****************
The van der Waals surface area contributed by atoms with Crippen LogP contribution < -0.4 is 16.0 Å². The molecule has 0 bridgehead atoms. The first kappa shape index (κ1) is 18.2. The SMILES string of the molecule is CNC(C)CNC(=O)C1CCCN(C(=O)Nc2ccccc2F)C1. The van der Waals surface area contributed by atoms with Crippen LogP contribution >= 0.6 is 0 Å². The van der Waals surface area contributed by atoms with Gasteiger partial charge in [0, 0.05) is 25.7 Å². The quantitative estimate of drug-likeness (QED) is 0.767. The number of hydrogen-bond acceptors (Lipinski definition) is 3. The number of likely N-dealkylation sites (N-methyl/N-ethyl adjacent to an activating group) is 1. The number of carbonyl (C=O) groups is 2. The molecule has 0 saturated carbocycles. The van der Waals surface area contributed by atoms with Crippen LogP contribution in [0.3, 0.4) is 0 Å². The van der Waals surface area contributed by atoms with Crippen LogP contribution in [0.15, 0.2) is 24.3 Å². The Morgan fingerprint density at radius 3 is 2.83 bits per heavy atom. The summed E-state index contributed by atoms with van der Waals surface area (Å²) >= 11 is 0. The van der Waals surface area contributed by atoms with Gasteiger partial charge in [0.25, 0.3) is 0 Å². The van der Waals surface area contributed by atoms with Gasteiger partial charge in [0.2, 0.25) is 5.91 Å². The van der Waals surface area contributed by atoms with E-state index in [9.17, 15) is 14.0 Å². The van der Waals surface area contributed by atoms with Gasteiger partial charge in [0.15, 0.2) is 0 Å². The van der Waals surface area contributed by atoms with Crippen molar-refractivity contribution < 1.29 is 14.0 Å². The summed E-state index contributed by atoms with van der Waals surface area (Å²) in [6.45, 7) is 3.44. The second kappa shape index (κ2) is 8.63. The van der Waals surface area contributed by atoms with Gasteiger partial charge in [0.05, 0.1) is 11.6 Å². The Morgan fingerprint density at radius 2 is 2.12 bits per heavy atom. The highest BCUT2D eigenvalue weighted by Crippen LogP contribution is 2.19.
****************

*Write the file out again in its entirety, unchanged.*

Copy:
The van der Waals surface area contributed by atoms with Crippen LogP contribution < -0.4 is 16.0 Å². The molecule has 0 bridgehead atoms. The first kappa shape index (κ1) is 18.2. The SMILES string of the molecule is CNC(C)CNC(=O)C1CCCN(C(=O)Nc2ccccc2F)C1. The van der Waals surface area contributed by atoms with Crippen LogP contribution >= 0.6 is 0 Å². The van der Waals surface area contributed by atoms with Gasteiger partial charge in [0, 0.05) is 25.7 Å². The quantitative estimate of drug-likeness (QED) is 0.767. The number of hydrogen-bond acceptors (Lipinski definition) is 3. The number of likely N-dealkylation sites (N-methyl/N-ethyl adjacent to an activating group) is 1. The number of carbonyl (C=O) groups is 2. The molecule has 0 saturated carbocycles. The van der Waals surface area contributed by atoms with Crippen LogP contribution in [0.3, 0.4) is 0 Å². The van der Waals surface area contributed by atoms with Crippen LogP contribution in [0.15, 0.2) is 24.3 Å². The Morgan fingerprint density at radius 3 is 2.83 bits per heavy atom. The summed E-state index contributed by atoms with van der Waals surface area (Å²) >= 11 is 0. The van der Waals surface area contributed by atoms with Gasteiger partial charge in [0.25, 0.3) is 0 Å². The van der Waals surface area contributed by atoms with Gasteiger partial charge in [0.2, 0.25) is 5.91 Å². The van der Waals surface area contributed by atoms with E-state index in [9.17, 15) is 14.0 Å². The van der Waals surface area contributed by atoms with Gasteiger partial charge in [0.15, 0.2) is 0 Å². The van der Waals surface area contributed by atoms with Crippen molar-refractivity contribution < 1.29 is 14.0 Å². The summed E-state index contributed by atoms with van der Waals surface area (Å²) in [6.45, 7) is 3.44. The second kappa shape index (κ2) is 8.63. The van der Waals surface area contributed by atoms with Gasteiger partial charge in [0.05, 0.1) is 11.6 Å². The Morgan fingerprint density at radius 2 is 2.12 bits per heavy atom. The highest BCUT2D eigenvalue weighted by Crippen LogP contribution is 2.19.